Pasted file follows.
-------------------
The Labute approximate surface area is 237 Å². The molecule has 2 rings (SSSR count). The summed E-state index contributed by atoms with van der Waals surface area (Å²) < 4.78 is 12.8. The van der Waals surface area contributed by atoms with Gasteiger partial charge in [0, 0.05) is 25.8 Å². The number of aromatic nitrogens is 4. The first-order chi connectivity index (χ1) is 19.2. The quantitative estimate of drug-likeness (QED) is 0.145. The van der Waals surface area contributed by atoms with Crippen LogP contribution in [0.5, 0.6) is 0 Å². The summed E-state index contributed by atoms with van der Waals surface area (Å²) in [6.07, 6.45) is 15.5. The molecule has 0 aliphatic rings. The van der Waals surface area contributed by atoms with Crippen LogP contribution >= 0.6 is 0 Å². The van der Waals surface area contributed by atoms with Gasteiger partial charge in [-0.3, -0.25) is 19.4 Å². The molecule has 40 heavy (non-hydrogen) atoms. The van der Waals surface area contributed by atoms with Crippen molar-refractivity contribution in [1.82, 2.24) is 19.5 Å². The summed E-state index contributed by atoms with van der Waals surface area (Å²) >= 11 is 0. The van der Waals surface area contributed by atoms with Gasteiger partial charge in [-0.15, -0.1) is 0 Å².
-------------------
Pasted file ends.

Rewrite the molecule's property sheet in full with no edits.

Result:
The Labute approximate surface area is 237 Å². The molecule has 2 rings (SSSR count). The summed E-state index contributed by atoms with van der Waals surface area (Å²) < 4.78 is 12.8. The van der Waals surface area contributed by atoms with Gasteiger partial charge in [0, 0.05) is 25.8 Å². The number of aromatic nitrogens is 4. The first-order chi connectivity index (χ1) is 19.2. The quantitative estimate of drug-likeness (QED) is 0.145. The van der Waals surface area contributed by atoms with Crippen LogP contribution in [0.5, 0.6) is 0 Å². The summed E-state index contributed by atoms with van der Waals surface area (Å²) in [6.07, 6.45) is 15.5. The molecule has 0 aliphatic rings. The van der Waals surface area contributed by atoms with Crippen LogP contribution >= 0.6 is 0 Å². The van der Waals surface area contributed by atoms with Gasteiger partial charge in [-0.3, -0.25) is 19.4 Å². The molecule has 40 heavy (non-hydrogen) atoms. The van der Waals surface area contributed by atoms with Crippen molar-refractivity contribution in [1.82, 2.24) is 19.5 Å². The summed E-state index contributed by atoms with van der Waals surface area (Å²) >= 11 is 0. The van der Waals surface area contributed by atoms with Gasteiger partial charge in [-0.15, -0.1) is 0 Å².